Sunday, July 23, 2023

Museums and Social Media

Museums, as a general rule, are not the most up to date in the realm of technology and certainly not in the use of social media. But as they are finding that it brings in more visitors, that is beginning to change. I believe it is an unintentional consequence of the pandemic. Just like restaurants thought of building more outdoor spaces, museums started doing lectures and panels on Zoom and then started to use social media to keep the larger audience that they had gained. Here are postings from the Museum of Illusion ...

I heard from an artist that he gets most of his information about what is going on in the art world from YouTube. That surprised me. Then I read from a website I had never heard of,, “Thanks to its Community posts and commenting features, YouTube shares even more similarities with traditional social media platforms like Facebook, Twitter, and Instagram.”

Here in our relatively small town with a large disproportionate number of museums and galleries several do post video recordings of their lectures and panels on YouTube. They have found it works in keeping their public interested.

The School of Advanced Research in Santa Fe is devoted to the study of anthropology and related disciplines with an emphasis on Native American artists with an important collection in that field. This is their YouTube channel

It seems that The Art Newspaper keeps track of the most popular art museums on social media every year. In an article by Aimee Dawson with research conducted by Chinma Johnson-Nwosu it mentions that for some reason the Hermitage in St. Petersburg, Russia has slipped out of the top 20. I don’t know why, though I can guess, but it does say something about how social media works. The article does not say whether the museum tried to get followers just that it did not get as many. The premise is how many followers did the museum receive through their efforts. The one with lowest number of the top 20, having 1,550,777 followers, is the Guggenheim Museum in Bibao. The Museum of Modern Art in New York is at the top of the list with 13,346,854 followers. The next ones down are the Metropolitan Museum and the Tate in London, both having over 10 million. The Louvre comes in 4th with over 9 million. Of course, those large numbers come from the best-known museums around the world. These figures are a huge jump for social media from before the Pandemic.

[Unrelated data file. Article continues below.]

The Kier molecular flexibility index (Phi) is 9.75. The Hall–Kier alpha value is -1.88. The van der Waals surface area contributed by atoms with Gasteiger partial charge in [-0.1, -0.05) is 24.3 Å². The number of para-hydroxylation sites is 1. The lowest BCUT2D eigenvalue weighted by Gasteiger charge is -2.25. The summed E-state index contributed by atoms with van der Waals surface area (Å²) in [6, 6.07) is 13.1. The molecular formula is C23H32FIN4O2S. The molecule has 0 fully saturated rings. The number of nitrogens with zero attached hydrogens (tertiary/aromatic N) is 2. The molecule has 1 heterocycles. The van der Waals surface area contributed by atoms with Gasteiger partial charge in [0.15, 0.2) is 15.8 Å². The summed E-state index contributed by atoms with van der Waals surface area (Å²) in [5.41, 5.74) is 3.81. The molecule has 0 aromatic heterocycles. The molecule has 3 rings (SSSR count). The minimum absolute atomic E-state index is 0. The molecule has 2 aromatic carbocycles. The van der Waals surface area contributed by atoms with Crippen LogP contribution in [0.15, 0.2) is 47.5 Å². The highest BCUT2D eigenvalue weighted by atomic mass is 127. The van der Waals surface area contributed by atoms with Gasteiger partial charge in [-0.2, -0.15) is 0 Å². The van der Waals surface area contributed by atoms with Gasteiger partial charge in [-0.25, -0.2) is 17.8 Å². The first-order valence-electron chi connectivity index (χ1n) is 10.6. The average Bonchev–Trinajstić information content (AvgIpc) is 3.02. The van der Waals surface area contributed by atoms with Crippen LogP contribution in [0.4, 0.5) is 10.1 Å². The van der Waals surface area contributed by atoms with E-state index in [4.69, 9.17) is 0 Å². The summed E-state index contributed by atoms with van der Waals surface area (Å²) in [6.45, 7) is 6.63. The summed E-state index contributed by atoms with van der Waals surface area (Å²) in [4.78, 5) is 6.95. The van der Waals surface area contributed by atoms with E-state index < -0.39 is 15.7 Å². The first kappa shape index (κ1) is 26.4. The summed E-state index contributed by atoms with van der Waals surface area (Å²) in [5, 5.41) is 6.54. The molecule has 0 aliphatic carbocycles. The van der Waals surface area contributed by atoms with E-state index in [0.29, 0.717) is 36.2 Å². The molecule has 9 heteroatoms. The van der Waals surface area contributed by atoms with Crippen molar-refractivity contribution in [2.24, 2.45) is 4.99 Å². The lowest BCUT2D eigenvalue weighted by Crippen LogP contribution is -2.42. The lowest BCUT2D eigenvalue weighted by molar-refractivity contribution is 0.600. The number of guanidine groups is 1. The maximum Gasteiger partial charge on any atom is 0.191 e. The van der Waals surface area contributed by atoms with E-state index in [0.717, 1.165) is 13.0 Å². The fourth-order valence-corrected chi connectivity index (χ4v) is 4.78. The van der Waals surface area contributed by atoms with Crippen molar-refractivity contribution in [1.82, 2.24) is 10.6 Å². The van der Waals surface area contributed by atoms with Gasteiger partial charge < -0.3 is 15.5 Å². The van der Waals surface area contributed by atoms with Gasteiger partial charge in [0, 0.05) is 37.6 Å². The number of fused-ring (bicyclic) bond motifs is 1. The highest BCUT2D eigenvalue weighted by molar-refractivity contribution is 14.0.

You may already know that there is a new game in town challenging Twitter. Actually, there are several, but the one I believe most likely to succeed is “Threads”. Meta, aka FaceBook, has thrown its hat into the ring. One of the first art institutions to take make a move there is the Whitney Museum of American Art.

The person in charge of the Whitney’s Threads account is Casey Betts who started the account which Annie Armstrong on Artnet News called a quip-centric approach posting “weird contemporary art”. Betts said, “It actually fits in with our larger social media strategy, which is to reach as many people as possible. If the way to do that is to be more light in tone or be more casual, then this is a great opportunity to explore a voice that’s different than what we’d do on either Instagram or even TikTok.” Here are a couple of examples ...

I am excited at the prospect of some toning down of the serious, highbrow attitude toward art in favor of posting in a lighter vernacular to show that art is for everybody and readers do not have to feel ignorant or be scared of it.

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